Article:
Lyme disease can be effectively treated with antibiotics. As with many diseases, the sooner you catch the disease and begin treatment, the smoother the recovery will be. Oral antibiotics (like doxycycline, penicillin, and amoxicillin) can speed the healing of the circular, red EM rash and prevent symptoms (like arthritis and neurological problems) that may show up if the disease were to go untreated.
If the initial rash is missed and other symptoms develop, it isn’t too late to treat Lyme disease effectively.
Lyme arthritis is also treated with antibiotics. Depending on the severity of the arthritis, the antibiotics may be given orally or intravenously. Lyme arthritis generally goes away within a few months of antibiotic treatment; your doctor may provide anti-inflammatory drugs to help relieve the pain in the meantime. For especially severe arthritis, your doctor may draw fluid from the affected joints to relieve pressure or surgically remove the inflamed joint lining.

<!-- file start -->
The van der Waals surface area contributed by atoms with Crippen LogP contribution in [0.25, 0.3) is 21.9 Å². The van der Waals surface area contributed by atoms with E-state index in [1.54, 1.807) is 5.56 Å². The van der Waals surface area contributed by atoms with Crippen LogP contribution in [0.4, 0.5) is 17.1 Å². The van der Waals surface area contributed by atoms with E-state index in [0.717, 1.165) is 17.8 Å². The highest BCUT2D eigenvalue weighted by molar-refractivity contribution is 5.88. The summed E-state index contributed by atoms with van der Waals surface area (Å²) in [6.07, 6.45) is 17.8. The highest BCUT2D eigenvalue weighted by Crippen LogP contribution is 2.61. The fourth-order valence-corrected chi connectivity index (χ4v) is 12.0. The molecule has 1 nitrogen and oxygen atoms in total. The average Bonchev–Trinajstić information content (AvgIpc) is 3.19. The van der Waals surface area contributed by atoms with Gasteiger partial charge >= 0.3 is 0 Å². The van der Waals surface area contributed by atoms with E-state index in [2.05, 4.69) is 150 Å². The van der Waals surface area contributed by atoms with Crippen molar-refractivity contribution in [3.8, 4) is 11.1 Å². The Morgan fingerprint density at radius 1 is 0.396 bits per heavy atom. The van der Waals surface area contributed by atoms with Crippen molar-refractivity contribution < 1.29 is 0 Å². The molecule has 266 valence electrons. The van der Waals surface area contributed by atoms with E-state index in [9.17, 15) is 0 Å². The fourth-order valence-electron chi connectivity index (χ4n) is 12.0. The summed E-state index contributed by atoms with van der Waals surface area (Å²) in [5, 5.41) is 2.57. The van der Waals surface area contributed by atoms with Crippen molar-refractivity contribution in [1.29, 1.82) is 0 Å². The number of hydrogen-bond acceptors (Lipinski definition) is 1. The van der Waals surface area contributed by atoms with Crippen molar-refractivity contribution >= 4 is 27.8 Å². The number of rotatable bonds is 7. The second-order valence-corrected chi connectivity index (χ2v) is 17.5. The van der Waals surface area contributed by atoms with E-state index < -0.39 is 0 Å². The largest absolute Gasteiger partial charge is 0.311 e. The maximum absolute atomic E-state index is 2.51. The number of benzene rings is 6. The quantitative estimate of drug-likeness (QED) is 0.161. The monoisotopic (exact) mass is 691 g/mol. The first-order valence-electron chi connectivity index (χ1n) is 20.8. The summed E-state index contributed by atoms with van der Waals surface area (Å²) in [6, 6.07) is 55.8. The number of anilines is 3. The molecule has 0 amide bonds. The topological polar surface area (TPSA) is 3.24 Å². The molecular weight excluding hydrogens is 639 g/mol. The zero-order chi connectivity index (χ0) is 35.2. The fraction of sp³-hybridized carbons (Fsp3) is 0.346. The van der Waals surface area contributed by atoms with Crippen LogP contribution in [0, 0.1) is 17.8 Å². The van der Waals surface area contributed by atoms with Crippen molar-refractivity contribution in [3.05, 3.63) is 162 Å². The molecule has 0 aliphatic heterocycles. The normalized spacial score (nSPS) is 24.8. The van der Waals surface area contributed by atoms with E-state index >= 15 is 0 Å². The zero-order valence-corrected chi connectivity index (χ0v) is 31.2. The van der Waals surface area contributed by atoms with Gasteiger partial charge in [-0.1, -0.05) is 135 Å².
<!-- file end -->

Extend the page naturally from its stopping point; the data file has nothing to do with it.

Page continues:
Lyme arthritis can take years to disappear completely. It may also permanently damage the structure of the joints. Up to twenty percent of patients who develop Lyme arthritis are left with chronic arthritis.
Other symptoms, like nervous system issues or heart problems are also treated with a course of antibiotics. Most patients recover completely.
Having Lyme disease once does not mean you are immune from future attacks. Lyme disease can reoccur. Some people do continue to have Lyme disease symptoms after treatment with antibiotics, including:
The National Institute of Health is working on finding the causes of these lingering symptoms and effective treatments. Some studies are suggesting that people with chronic Lyme disease may have a genetic factor at work that allows their bodies to keep succumbing to the disease. If you have lingering symptoms or chronic Lyme disease, you may want to get involved with a study focusing on new treatments.